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Archive for the ‘Orc’ Category

Every time I go to Draenor’s Shadowmoon Valley and see the talbuk herds galloping in what I’m sure was intended to be majestic splendor, I chuckle at the silliness of their flipping, flapping (not flowing) tails and think to myself that this should be a thing:

(Someone somewhere else on the internet — probably on DeviantArt — has almost certainly already done this with much more skill — but I haven’t gone looking for it.)

I can just imagine Dornaa or Salandria begging their Childrens’ Week patron, Oh please, please will you get one of those for me, please!

When I thought about drawing little girls playing with ponies, though, the two great pairs of sisters that Warlords introduced to us immediately came to mind.


Draka and her more reckless sister, Lokra, make a subtle foil to Durotan and his more reckless brother, Ga’nar, in the Frostfire Ridge storyline. Like Ga’nar, Lokra is headstrong and bloodthirsty, but she is also able to be reasonable and temperate. Where Durotan frowns at his brother, Draka is proud of her sister.


The way Yrel describes her older sister, Samaraa, it sounds to me like Samaraa was much older — perhaps even enough older to have been born on a previous world where the Draenei temporarily sheltered — and that their parents may have perished while Yrel was still a child.
I am a child of the ’80s, and I have fond memories of my mother teaching me to braid hair using the tails of my G1 My Little Ponies.

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When I made myself a list of all the possible Tauren followers so that I could keep track of which ones I’d gotten and know when I’d recruited them all, I discovered that Horde characters can recruit Tholo Whitehoof as a follower from the Inn. Though there are a handful of Human, two Draenei, and one Gnome followers available to Horde characters, there are no Night Elves. Even worse, Anren Shadowseeker isn’t even available to Alliance characters as a possible Night Elf follower. Poor Tholo! What happened to Anren?

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I haven’t heard anything about the progress of the Blizzard Watch Patreon coloring book, but in the meantime, From Draenor With Love has been providing its Patreons with occasional coloring pages to enjoy! Thank you, Stacey!❤


Rather than just coloring the characters as they are in the comic, I decided to do a palette swap. Wrathion turned into a red dragon… perhaps even Rhea’s last egg.

My printer was not printing black correctly when I first tried to print this coloring page. It just printed outlines of all the lines. After cleaning the print heads a few times, I got a better print. I kind of liked the look of the one that was just outlines, though, and I’d been having trouble deciding whether to color in marker or in crayon anyway…

The lineart for these pictures is by Stacey Landry. I just did the colors.

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picking cactus apples


A quiet domestic scene featuring my Orc Shaman and her mother — or my Orc Mage and her daughter. Although I kept my Orc Shaman around for a very long time for sentimental reasons, she didn’t survive my most recent fit of roster pruning.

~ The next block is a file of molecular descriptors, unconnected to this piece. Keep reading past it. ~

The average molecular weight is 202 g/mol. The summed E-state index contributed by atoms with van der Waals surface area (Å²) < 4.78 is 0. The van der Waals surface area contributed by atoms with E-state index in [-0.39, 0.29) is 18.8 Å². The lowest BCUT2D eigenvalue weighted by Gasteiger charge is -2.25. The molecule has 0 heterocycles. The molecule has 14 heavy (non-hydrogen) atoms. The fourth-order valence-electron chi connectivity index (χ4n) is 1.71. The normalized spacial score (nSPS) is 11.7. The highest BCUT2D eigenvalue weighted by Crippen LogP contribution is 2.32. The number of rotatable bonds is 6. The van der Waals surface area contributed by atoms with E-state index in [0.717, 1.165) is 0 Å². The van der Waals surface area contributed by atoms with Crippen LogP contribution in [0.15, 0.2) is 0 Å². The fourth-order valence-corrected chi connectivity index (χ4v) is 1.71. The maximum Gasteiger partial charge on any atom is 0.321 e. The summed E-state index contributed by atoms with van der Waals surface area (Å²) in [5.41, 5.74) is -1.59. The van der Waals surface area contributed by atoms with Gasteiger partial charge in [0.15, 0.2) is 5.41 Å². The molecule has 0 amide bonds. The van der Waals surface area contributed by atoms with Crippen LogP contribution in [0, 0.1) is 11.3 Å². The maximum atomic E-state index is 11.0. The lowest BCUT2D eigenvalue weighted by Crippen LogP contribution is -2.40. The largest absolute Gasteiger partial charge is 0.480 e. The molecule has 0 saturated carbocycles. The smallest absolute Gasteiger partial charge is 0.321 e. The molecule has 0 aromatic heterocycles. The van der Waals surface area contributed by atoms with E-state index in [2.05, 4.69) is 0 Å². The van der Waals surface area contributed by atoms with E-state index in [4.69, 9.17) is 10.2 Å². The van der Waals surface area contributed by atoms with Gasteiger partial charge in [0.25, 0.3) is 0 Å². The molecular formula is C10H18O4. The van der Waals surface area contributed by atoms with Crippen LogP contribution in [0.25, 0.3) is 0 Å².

The cactus apples quest in the Valley of Trials and the related prickly pears cooking quest in Orgrimmar inspire me to think of Durotar as being rather like southern Utah and Arizona.

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The semester having ended, I took a break from work during the first week of May to catch up on WoW. Specifically, I wanted to get my Tauren “one of each class” characters not just into their level 2 Garrisons, but also all the way through Frostfire Ridge. By the time I got to the last of those characters, I went into the system sound menu and turned the dialog slider all the way down to 0 so that I didn’t have to hear it anymore. I’d gotten so, so, so tired of Orcs. What is it that Taran Zhu says in the last of the Isle of Thunder scenarios? Ah, yes: “Every reprisal is itself an act of aggression, and every act of aggression triggers immediate reprisal.” That describes the escalation of the war between the Frostwolf clan and the Thunderlord clan pretty neatly, and after having played through Frostfire Ridge nine times*, I was utterly exhausted by Orcs and their bloodlust.

When I told BTH that I was so, so, so tired of Orcs, he responded, “Why are you still playing that game?”

BTH quit playing WoW himself several weeks ago; the raid time that had worked relatively well when we were in Atlantic Canada was not working very well now that we are in the Mountain West, and he wasn’t really enjoying Warlords raiding enough to want to look for another guild (possibly requiring a server transfer). He has always played WoW primarily to raid, so if he wasn’t going to be raiding, why play at all?

I… am not sure that I have a good answer to that question. Do I keep playing WoW just because I’ve gotten into the habit of using it to fill my idle time, and I don’t want to expend the effort to find something else, something better, to do with that time? That’s not a very satisfactory answer, even if it is an uncomfortably large fraction of it.

Being thus discomfited, I didn’t play much WoW for the next week. Instead, I read webcomics — catching up on ones I hadn’t read regularly for a few months and reading through the archives of a few ones I hadn’t read before — and reread the classic early detective novel The Moonstone (by Wilkie Collins).

Why are you still playing that game?

Syrco has been looking for a reason to log in.

BBB, in his characteristic way, answers with the things that keep him going.

The Godmother asks her audience, “if you’re tired of/angry at the game, why are you still playing it?”, in various forms, constantly. She is also continually asking herself “why am I still playing this game?” and exploring the various forms that answer takes.